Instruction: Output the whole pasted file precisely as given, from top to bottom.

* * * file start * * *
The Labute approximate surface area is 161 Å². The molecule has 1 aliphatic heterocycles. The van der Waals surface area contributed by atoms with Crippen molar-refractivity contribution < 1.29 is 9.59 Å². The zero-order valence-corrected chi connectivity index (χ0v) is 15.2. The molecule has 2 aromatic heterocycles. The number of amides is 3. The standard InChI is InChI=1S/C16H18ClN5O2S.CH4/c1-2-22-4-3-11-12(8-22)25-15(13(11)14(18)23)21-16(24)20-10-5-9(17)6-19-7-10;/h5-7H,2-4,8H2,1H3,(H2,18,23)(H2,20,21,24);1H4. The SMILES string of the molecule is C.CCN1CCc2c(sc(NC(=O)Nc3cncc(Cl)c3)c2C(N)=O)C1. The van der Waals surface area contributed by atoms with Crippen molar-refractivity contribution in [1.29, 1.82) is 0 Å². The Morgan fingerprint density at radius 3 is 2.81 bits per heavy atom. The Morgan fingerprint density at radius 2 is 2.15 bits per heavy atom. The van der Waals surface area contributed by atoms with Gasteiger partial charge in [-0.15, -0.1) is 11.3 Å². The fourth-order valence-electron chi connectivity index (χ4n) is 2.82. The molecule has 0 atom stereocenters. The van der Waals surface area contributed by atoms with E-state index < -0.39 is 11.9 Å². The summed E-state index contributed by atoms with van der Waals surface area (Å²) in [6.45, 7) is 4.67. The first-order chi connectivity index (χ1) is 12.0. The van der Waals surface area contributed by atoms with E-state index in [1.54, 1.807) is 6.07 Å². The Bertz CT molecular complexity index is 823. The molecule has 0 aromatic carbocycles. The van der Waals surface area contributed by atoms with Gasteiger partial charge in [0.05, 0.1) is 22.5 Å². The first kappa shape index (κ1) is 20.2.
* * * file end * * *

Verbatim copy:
The Labute approximate surface area is 161 Å². The molecule has 1 aliphatic heterocycles. The van der Waals surface area contributed by atoms with Crippen molar-refractivity contribution < 1.29 is 9.59 Å². The zero-order valence-corrected chi connectivity index (χ0v) is 15.2. The molecule has 2 aromatic heterocycles. The number of amides is 3. The standard InChI is InChI=1S/C16H18ClN5O2S.CH4/c1-2-22-4-3-11-12(8-22)25-15(13(11)14(18)23)21-16(24)20-10-5-9(17)6-19-7-10;/h5-7H,2-4,8H2,1H3,(H2,18,23)(H2,20,21,24);1H4. The SMILES string of the molecule is C.CCN1CCc2c(sc(NC(=O)Nc3cncc(Cl)c3)c2C(N)=O)C1. The van der Waals surface area contributed by atoms with Crippen molar-refractivity contribution in [1.29, 1.82) is 0 Å². The Morgan fingerprint density at radius 3 is 2.81 bits per heavy atom. The Morgan fingerprint density at radius 2 is 2.15 bits per heavy atom. The van der Waals surface area contributed by atoms with Gasteiger partial charge in [-0.15, -0.1) is 11.3 Å². The fourth-order valence-electron chi connectivity index (χ4n) is 2.82. The molecule has 0 atom stereocenters. The van der Waals surface area contributed by atoms with E-state index < -0.39 is 11.9 Å². The summed E-state index contributed by atoms with van der Waals surface area (Å²) in [6.45, 7) is 4.67. The first-order chi connectivity index (χ1) is 12.0. The van der Waals surface area contributed by atoms with E-state index in [1.54, 1.807) is 6.07 Å². The Bertz CT molecular complexity index is 823. The molecule has 0 aromatic carbocycles. The van der Waals surface area contributed by atoms with Gasteiger partial charge in [0.05, 0.1) is 22.5 Å². The first kappa shape index (κ1) is 20.2.